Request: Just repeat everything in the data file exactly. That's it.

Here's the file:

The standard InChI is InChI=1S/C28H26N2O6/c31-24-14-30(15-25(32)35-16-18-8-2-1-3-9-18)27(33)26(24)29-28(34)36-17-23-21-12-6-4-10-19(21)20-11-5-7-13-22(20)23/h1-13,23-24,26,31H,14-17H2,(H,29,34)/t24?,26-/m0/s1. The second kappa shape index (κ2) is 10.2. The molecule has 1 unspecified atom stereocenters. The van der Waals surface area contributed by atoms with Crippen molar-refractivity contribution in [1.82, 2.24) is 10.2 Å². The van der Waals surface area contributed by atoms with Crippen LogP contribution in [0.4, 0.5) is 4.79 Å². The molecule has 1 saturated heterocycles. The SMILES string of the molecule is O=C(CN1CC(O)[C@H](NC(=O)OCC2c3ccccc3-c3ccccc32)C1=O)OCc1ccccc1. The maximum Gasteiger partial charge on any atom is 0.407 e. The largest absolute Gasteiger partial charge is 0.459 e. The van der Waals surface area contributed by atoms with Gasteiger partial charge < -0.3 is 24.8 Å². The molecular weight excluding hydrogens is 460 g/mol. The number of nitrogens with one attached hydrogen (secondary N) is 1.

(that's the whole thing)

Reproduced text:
The standard InChI is InChI=1S/C28H26N2O6/c31-24-14-30(15-25(32)35-16-18-8-2-1-3-9-18)27(33)26(24)29-28(34)36-17-23-21-12-6-4-10-19(21)20-11-5-7-13-22(20)23/h1-13,23-24,26,31H,14-17H2,(H,29,34)/t24?,26-/m0/s1. The second kappa shape index (κ2) is 10.2. The molecule has 1 unspecified atom stereocenters. The van der Waals surface area contributed by atoms with Crippen molar-refractivity contribution in [1.82, 2.24) is 10.2 Å². The van der Waals surface area contributed by atoms with Crippen LogP contribution in [0.4, 0.5) is 4.79 Å². The molecule has 1 saturated heterocycles. The SMILES string of the molecule is O=C(CN1CC(O)[C@H](NC(=O)OCC2c3ccccc3-c3ccccc32)C1=O)OCc1ccccc1. The maximum Gasteiger partial charge on any atom is 0.407 e. The largest absolute Gasteiger partial charge is 0.459 e. The van der Waals surface area contributed by atoms with Gasteiger partial charge < -0.3 is 24.8 Å². The molecular weight excluding hydrogens is 460 g/mol. The number of nitrogens with one attached hydrogen (secondary N) is 1.